Those are run capacitors, and can remain connected continuously. Start capacitors are electrolytic, and can have values up to several hundred uF. They are only intended for momentary connection. Either the centrifugal switch or a starting relay disconnects them once the motor is turning.
The design of the motor dictates which type(s) are used, and their values.
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Benjamin D Miller, PE
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They are most often in a black hard plastic case, but not always. All of them should be under a base or in a metallic cover. They sometimes explode and that hard plastic makes for dangerous shrapnel.
Chuck P.
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Salmon Egg wrote:

Electrolytic? With an AC voltage across it? That's not something I think I've ever seen.
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Paul Hovnanian mailto: snipped-for-privacy@Hovnanian.com
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Paul Hovnanian P.E. wrote:

You've never seen the crossover in a stereo speaker? Horizontal deflection circuit in a CRT monitor? Cap start, cap run motor with two humps? Non-polar electrolytics are everywhere, they're vastly outnumbered by the polarized DC type, but they're not uncommon.
My spa pumps have the start capacitor mounted under the plastic cap on the end bell, the run cap is under a metal hump on top, it's only needed for power factor correction.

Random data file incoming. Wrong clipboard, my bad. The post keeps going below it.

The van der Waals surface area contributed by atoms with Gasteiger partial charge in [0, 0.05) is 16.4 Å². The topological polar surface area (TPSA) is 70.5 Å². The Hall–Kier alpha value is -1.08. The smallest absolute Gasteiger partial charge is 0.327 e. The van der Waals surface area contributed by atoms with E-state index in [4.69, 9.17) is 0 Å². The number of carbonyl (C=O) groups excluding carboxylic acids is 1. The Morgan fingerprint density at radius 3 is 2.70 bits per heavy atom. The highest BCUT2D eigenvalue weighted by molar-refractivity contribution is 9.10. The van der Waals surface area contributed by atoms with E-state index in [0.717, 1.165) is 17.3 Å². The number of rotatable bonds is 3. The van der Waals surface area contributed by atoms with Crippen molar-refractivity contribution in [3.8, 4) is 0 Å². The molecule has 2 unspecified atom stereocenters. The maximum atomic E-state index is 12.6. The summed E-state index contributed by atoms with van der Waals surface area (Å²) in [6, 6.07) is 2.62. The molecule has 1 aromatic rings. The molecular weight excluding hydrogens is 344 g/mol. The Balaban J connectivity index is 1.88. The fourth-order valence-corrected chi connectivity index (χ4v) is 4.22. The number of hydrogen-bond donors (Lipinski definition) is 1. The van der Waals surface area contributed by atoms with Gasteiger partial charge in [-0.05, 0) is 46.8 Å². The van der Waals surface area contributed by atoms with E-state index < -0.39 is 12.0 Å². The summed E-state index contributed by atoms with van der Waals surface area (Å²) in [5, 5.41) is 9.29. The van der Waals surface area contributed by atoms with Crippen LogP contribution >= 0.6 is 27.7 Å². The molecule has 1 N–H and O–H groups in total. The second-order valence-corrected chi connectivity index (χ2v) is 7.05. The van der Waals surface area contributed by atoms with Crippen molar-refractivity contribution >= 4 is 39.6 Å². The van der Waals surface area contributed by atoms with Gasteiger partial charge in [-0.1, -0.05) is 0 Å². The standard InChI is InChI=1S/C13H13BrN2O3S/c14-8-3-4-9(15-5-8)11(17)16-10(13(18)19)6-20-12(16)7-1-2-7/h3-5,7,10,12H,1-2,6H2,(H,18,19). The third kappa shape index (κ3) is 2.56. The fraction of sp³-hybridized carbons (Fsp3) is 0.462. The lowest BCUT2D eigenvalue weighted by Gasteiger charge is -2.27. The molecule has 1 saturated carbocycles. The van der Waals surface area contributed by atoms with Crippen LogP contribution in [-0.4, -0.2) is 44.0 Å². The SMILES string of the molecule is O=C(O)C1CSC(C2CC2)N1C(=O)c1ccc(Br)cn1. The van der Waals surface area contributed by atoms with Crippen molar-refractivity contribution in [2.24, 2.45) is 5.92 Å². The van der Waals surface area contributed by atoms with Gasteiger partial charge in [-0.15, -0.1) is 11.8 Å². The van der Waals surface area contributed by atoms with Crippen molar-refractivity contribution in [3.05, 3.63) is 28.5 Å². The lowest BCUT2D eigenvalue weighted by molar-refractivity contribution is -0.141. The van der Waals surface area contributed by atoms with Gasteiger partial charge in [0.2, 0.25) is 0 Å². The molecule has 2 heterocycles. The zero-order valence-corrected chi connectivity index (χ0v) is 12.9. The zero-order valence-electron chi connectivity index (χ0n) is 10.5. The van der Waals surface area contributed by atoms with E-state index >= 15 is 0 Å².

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Why are some capacitors polorized and some aren't. They both pass AC.
Does it only depend on the value of the capacitors? Small capacitors are non-polorized while larger values are?
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Steve wrote:

They'll pass AC, but put any kind of load on a polarized electrolytic that results in it being charged backwards and it'll blow up.
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| |> start capacitor | | Why are some capacitors polorized and some aren't. They both pass AC. | | Does it only depend on the value of the capacitors? Small capacitors are | non-polorized while larger values are?
The electrolytic can be optimized to work better when one side is going to always be charged positive and the other side charged negative. This is the case for smoothing DC in a PSU. Where the capacitor is going to get AC, then this advantage is not available. I don't know the specifics, so you and your friend Google are on your own to find out. You might want to also get a Digi-Key catalog at http://digikey.com/
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Paul Hovnanian P.E. wrote:

They're electrically equivalent to two capacitors, with reversed polarity, in series. The effective capacitance is, of course, only one half of each unit, and they are not intended to pass AC current for more than a short time.
--
Virg Wall, P.E.

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I believe these capacitors are made from TWO aluminum foils with oxide form forming on both foils.
Bill
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----------------------------
remove the X to answer